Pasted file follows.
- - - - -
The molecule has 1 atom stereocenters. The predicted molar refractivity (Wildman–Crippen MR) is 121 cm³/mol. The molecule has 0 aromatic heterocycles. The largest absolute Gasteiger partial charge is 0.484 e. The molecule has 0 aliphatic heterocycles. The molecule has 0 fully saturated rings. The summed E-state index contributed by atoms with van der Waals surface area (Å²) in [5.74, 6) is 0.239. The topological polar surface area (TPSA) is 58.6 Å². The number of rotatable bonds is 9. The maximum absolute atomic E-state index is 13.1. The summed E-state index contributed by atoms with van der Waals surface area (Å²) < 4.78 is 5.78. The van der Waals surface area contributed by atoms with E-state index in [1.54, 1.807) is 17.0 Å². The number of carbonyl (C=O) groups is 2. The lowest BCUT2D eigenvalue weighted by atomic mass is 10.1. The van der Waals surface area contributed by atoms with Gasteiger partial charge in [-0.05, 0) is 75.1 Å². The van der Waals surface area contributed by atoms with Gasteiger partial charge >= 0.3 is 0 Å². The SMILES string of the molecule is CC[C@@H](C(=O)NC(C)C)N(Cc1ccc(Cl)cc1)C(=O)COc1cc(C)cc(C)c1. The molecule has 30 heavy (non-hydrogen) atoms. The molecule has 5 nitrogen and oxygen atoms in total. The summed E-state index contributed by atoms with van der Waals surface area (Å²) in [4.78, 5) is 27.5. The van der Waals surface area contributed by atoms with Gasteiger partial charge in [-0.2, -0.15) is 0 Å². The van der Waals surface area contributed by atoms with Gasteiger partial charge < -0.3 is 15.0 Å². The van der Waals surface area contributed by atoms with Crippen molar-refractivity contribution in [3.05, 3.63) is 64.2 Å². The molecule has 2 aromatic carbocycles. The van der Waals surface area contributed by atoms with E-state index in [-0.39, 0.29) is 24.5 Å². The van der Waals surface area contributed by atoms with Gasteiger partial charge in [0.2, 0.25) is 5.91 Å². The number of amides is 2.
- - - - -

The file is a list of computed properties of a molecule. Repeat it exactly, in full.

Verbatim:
The molecule has 1 atom stereocenters. The predicted molar refractivity (Wildman–Crippen MR) is 121 cm³/mol. The molecule has 0 aromatic heterocycles. The largest absolute Gasteiger partial charge is 0.484 e. The molecule has 0 aliphatic heterocycles. The molecule has 0 fully saturated rings. The summed E-state index contributed by atoms with van der Waals surface area (Å²) in [5.74, 6) is 0.239. The topological polar surface area (TPSA) is 58.6 Å². The number of rotatable bonds is 9. The maximum absolute atomic E-state index is 13.1. The summed E-state index contributed by atoms with van der Waals surface area (Å²) < 4.78 is 5.78. The van der Waals surface area contributed by atoms with E-state index in [1.54, 1.807) is 17.0 Å². The number of carbonyl (C=O) groups is 2. The lowest BCUT2D eigenvalue weighted by atomic mass is 10.1. The van der Waals surface area contributed by atoms with Gasteiger partial charge in [-0.05, 0) is 75.1 Å². The van der Waals surface area contributed by atoms with Gasteiger partial charge >= 0.3 is 0 Å². The SMILES string of the molecule is CC[C@@H](C(=O)NC(C)C)N(Cc1ccc(Cl)cc1)C(=O)COc1cc(C)cc(C)c1. The molecule has 30 heavy (non-hydrogen) atoms. The molecule has 5 nitrogen and oxygen atoms in total. The summed E-state index contributed by atoms with van der Waals surface area (Å²) in [4.78, 5) is 27.5. The van der Waals surface area contributed by atoms with Gasteiger partial charge in [-0.2, -0.15) is 0 Å². The van der Waals surface area contributed by atoms with Gasteiger partial charge < -0.3 is 15.0 Å². The van der Waals surface area contributed by atoms with Crippen molar-refractivity contribution in [3.05, 3.63) is 64.2 Å². The molecule has 2 aromatic carbocycles. The van der Waals surface area contributed by atoms with E-state index in [-0.39, 0.29) is 24.5 Å². The van der Waals surface area contributed by atoms with Gasteiger partial charge in [0.2, 0.25) is 5.91 Å². The number of amides is 2.